School portraits advice

Discussion in 'General Shop Talk' started by Charliedelta, Dec 23, 2017.

  1. Charliedelta

    Charliedelta TPF Noob!

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    Hello,

    I was asked to take school portraits for a local daycare. I'm looking around the web for information on how to run it, but can't find much.

    How does the business side of it work? Do you take individual pictures of all the kids, then make samples, and the parents choose the prints they want for which you charge a fee? Does the school take a cut, and if so, what percentage is normal?

    Thanks


     
  2. tirediron

    tirediron Watch the Birdy! Staff Member Supporting Member

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    First thing: How many children are we talking about? To be honest, unless this is a very small group (<10) it is IMO a very bad idea to cut your teeth on a production job when you're asking "How does the business side of this work?" There are a LOT of potential pitfalls, and if you don't have your workflow dialed in, you could be in trouble. If they're calling you, I wouldn't expect to give them a cut because it's likely a service the parents want, and they're arranging. Now, that said, if you want to help ensure repeat business and exclusivity, then you will likely need to stump up a dollar or two per child, potentially as a "donation" to the organization.

    That said, the way I approach this for teams and large groups (never actually done a daycare) is: Create an appropriate information template so that I have contact information for each session; if it's a daycare, you'll either need parents there or an arrangement with staff to get that information. You should also have, in advance a slip, signed by parent/guardian giving permission for the children to participate in photo day. This will do two things (1) is that it will prevent complaints form parents who didn't know their child was going to be photographed, and (2) save you time by not shooting those who definitely aren't interested.

    I recce the venue in advance and plan my entrance and egress for the clients (if this is a very small number, not likely to be an issue, but if it's 30, 40 or more, you want them in and out quickly and with minimal fuss, and not hanging around making faces at the child who comes next). Then I plan my set-up; I always go for something simple and more-or-less fool-proof; 42" umbrella as key, 30 degree off-axis, and a 72" 1 - 1.5 stops below, on-axis for fill.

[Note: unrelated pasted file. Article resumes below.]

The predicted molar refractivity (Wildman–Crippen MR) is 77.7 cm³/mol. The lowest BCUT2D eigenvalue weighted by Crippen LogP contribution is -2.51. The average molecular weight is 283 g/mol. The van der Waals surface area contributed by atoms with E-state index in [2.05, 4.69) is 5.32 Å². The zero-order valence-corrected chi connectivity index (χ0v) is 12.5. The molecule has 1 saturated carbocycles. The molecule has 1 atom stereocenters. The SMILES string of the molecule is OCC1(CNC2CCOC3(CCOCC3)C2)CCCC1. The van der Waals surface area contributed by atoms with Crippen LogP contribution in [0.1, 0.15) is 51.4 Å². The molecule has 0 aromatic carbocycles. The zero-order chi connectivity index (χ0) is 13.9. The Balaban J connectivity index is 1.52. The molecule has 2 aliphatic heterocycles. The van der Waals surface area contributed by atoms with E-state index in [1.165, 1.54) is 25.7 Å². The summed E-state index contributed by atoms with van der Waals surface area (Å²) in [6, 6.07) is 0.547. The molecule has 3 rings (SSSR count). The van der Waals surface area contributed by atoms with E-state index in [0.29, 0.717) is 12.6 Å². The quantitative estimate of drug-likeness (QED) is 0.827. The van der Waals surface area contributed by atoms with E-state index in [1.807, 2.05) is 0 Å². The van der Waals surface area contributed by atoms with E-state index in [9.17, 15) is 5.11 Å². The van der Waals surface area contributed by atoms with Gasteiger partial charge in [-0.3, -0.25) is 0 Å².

On shooting day, either bring an assistant or, if you can, use the staff. Ensure that each child has their information recorded on the info sheet and a sequential # assigned to them. The assistant writes the # on a white board, and the first frame is ALWAYS the "booking shot" so that I can see the face and the #. I would shoot probably 6-8 frames per, and aim to move them through at a rate of about one every three minutes (again, if it's a small group, not so critical).

    Once everything's in the can, run them through an LR routine for basic process; straighten, crop & colour-correct. Put the images on-line in low-res & watermarked form and send each parent a link with a .pdf describing rates, times, payment info, etc, and wait for the orders to roll in. Do your very best to ensure that each child has the same # of proof images (I like three), or there will be complaints about why Little Billy didn't have as many pictures as Little Suzy (Because he was a miserable little s**t and wouldn't still!).

    Now, all of this aside, under no circumstances should you even THINK about doing this if:

    • You don't have a legal business with all of the necessary permits and licenses; and
    • you don't have liability insurance which specifically covers this.

    While it's unlikely that anything will happen, you don't want to find out that the parent of one of the children is a local municipal official who out of curiosity checks the records and finds out that you're operating an illegal "business" and now you're facing thousands of dollars in fines. Nor do you want to deal with the lawsuit resulting from Little Johnny tripping over your lightstand and knocking out a couple of teeth. This sort of job can bring in decent money, but it's a LOT of work, and some parents can very, very, annoying!
     
    Last edited: Dec 23, 2017
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  3. Charliedelta

    Charliedelta TPF Noob!

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    Thanks you very much.

    I do have have the permits and the insurance.

    The daycare has about 60 kids of all ages up from 6 months to 5 years old.

    What kind of lights do you use with those giant umbrellas? I use speedlights.
     
  4. tirediron

    tirediron Watch the Birdy! Staff Member Supporting Member

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    My primary lights are Speedotron Brownline. Speed lights will do the job, but if you're doing ~60 sessions you may have overheat problems.
     
  5. Light Guru

    Light Guru Been spending a lot of time on here!

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    No offense but considering the questions you are asking it really sounds like you are not ready do tackle a job like this.
     
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